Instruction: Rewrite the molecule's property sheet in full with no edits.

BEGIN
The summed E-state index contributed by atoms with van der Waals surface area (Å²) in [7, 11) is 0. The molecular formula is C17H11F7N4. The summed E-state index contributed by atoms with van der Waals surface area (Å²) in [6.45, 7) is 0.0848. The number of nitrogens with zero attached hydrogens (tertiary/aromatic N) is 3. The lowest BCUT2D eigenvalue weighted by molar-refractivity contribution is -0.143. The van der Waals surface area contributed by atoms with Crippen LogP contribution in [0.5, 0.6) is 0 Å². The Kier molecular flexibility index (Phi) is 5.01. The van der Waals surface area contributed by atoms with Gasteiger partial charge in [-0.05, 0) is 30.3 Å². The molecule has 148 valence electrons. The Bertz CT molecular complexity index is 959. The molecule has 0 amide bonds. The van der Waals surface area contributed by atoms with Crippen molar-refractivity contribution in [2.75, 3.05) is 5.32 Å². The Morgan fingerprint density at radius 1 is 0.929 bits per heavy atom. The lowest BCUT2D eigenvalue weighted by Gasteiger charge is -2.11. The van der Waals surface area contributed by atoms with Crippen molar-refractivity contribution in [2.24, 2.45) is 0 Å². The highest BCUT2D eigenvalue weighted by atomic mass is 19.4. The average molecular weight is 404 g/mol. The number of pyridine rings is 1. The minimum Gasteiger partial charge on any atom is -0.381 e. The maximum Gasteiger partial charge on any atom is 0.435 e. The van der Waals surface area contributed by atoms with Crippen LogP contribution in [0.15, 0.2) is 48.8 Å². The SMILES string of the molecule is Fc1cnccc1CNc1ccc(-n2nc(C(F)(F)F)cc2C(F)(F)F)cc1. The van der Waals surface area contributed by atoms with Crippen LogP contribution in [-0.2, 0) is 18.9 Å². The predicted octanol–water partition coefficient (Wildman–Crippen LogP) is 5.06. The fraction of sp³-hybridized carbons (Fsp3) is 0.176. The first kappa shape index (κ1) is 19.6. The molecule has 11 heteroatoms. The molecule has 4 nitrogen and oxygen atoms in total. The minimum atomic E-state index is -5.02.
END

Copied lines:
The summed E-state index contributed by atoms with van der Waals surface area (Å²) in [7, 11) is 0. The molecular formula is C17H11F7N4. The summed E-state index contributed by atoms with van der Waals surface area (Å²) in [6.45, 7) is 0.0848. The number of nitrogens with zero attached hydrogens (tertiary/aromatic N) is 3. The lowest BCUT2D eigenvalue weighted by molar-refractivity contribution is -0.143. The van der Waals surface area contributed by atoms with Crippen LogP contribution in [0.5, 0.6) is 0 Å². The Kier molecular flexibility index (Phi) is 5.01. The van der Waals surface area contributed by atoms with Gasteiger partial charge in [-0.05, 0) is 30.3 Å². The molecule has 148 valence electrons. The Bertz CT molecular complexity index is 959. The molecule has 0 amide bonds. The van der Waals surface area contributed by atoms with Crippen molar-refractivity contribution in [2.75, 3.05) is 5.32 Å². The Morgan fingerprint density at radius 1 is 0.929 bits per heavy atom. The lowest BCUT2D eigenvalue weighted by Gasteiger charge is -2.11. The van der Waals surface area contributed by atoms with Crippen molar-refractivity contribution in [2.24, 2.45) is 0 Å². The highest BCUT2D eigenvalue weighted by atomic mass is 19.4. The average molecular weight is 404 g/mol. The number of pyridine rings is 1. The minimum Gasteiger partial charge on any atom is -0.381 e. The maximum Gasteiger partial charge on any atom is 0.435 e. The van der Waals surface area contributed by atoms with Crippen LogP contribution in [0.15, 0.2) is 48.8 Å². The SMILES string of the molecule is Fc1cnccc1CNc1ccc(-n2nc(C(F)(F)F)cc2C(F)(F)F)cc1. The van der Waals surface area contributed by atoms with Crippen LogP contribution in [-0.2, 0) is 18.9 Å². The predicted octanol–water partition coefficient (Wildman–Crippen LogP) is 5.06. The fraction of sp³-hybridized carbons (Fsp3) is 0.176. The first kappa shape index (κ1) is 19.6. The molecule has 11 heteroatoms. The molecule has 4 nitrogen and oxygen atoms in total. The minimum atomic E-state index is -5.02.